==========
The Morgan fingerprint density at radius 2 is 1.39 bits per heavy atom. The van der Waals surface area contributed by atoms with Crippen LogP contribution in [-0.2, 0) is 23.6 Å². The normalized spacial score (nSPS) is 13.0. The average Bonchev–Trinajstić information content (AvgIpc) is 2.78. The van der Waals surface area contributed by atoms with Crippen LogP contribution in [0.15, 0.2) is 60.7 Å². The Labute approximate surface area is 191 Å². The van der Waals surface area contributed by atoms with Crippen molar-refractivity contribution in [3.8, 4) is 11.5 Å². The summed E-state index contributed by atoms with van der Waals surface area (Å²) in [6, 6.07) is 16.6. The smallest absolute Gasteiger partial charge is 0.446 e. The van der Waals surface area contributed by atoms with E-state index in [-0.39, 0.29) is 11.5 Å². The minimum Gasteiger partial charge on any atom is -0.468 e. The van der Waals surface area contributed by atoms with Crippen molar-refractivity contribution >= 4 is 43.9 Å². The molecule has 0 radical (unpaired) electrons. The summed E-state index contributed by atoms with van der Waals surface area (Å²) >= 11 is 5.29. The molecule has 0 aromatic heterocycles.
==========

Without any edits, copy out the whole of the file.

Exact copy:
The Morgan fingerprint density at radius 2 is 1.39 bits per heavy atom. The van der Waals surface area contributed by atoms with Crippen LogP contribution in [-0.2, 0) is 23.6 Å². The normalized spacial score (nSPS) is 13.0. The average Bonchev–Trinajstić information content (AvgIpc) is 2.78. The van der Waals surface area contributed by atoms with Crippen LogP contribution in [0.15, 0.2) is 60.7 Å². The Labute approximate surface area is 191 Å². The van der Waals surface area contributed by atoms with Crippen molar-refractivity contribution in [3.8, 4) is 11.5 Å². The summed E-state index contributed by atoms with van der Waals surface area (Å²) in [6, 6.07) is 16.6. The smallest absolute Gasteiger partial charge is 0.446 e. The van der Waals surface area contributed by atoms with E-state index in [-0.39, 0.29) is 11.5 Å². The minimum Gasteiger partial charge on any atom is -0.468 e. The van der Waals surface area contributed by atoms with Crippen molar-refractivity contribution >= 4 is 43.9 Å². The molecule has 0 radical (unpaired) electrons. The summed E-state index contributed by atoms with van der Waals surface area (Å²) >= 11 is 5.29. The molecule has 0 aromatic heterocycles.